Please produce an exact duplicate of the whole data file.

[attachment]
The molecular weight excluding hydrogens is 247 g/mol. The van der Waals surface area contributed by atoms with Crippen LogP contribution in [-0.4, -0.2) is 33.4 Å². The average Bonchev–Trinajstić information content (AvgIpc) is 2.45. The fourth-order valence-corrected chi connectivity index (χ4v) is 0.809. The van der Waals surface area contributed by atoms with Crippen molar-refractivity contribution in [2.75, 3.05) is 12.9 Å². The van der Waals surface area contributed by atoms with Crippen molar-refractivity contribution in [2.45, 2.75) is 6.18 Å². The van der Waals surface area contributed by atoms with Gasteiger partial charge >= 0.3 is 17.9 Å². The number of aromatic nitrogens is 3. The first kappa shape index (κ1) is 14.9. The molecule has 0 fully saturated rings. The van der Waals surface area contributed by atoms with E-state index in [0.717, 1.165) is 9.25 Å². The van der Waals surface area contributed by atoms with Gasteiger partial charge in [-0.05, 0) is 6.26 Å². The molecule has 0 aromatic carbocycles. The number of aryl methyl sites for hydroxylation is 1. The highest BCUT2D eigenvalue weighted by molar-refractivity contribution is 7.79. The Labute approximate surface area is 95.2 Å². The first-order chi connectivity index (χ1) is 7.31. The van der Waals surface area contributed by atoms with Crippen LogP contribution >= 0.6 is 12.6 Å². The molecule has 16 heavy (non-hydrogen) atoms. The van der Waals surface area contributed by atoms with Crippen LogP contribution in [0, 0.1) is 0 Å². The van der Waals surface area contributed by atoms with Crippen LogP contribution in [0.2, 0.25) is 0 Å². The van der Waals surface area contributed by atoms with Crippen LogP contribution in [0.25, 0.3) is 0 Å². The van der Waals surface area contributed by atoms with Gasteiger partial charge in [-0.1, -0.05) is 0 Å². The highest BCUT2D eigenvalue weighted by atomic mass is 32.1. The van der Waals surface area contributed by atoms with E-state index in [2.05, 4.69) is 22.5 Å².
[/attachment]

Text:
The molecular weight excluding hydrogens is 247 g/mol. The van der Waals surface area contributed by atoms with Crippen LogP contribution in [-0.4, -0.2) is 33.4 Å². The average Bonchev–Trinajstić information content (AvgIpc) is 2.45. The fourth-order valence-corrected chi connectivity index (χ4v) is 0.809. The van der Waals surface area contributed by atoms with Crippen molar-refractivity contribution in [2.75, 3.05) is 12.9 Å². The van der Waals surface area contributed by atoms with Crippen molar-refractivity contribution in [2.45, 2.75) is 6.18 Å². The van der Waals surface area contributed by atoms with Gasteiger partial charge >= 0.3 is 17.9 Å². The number of aromatic nitrogens is 3. The first kappa shape index (κ1) is 14.9. The molecule has 0 fully saturated rings. The van der Waals surface area contributed by atoms with E-state index in [0.717, 1.165) is 9.25 Å². The van der Waals surface area contributed by atoms with Gasteiger partial charge in [-0.05, 0) is 6.26 Å². The molecule has 0 aromatic carbocycles. The number of aryl methyl sites for hydroxylation is 1. The highest BCUT2D eigenvalue weighted by molar-refractivity contribution is 7.79. The Labute approximate surface area is 95.2 Å². The first-order chi connectivity index (χ1) is 7.31. The van der Waals surface area contributed by atoms with Crippen LogP contribution >= 0.6 is 12.6 Å². The molecule has 16 heavy (non-hydrogen) atoms. The van der Waals surface area contributed by atoms with Crippen LogP contribution in [0, 0.1) is 0 Å². The van der Waals surface area contributed by atoms with Crippen LogP contribution in [0.2, 0.25) is 0 Å². The van der Waals surface area contributed by atoms with Crippen LogP contribution in [0.25, 0.3) is 0 Å². The van der Waals surface area contributed by atoms with Gasteiger partial charge in [-0.1, -0.05) is 0 Å². The highest BCUT2D eigenvalue weighted by atomic mass is 32.1. The van der Waals surface area contributed by atoms with E-state index in [2.05, 4.69) is 22.5 Å².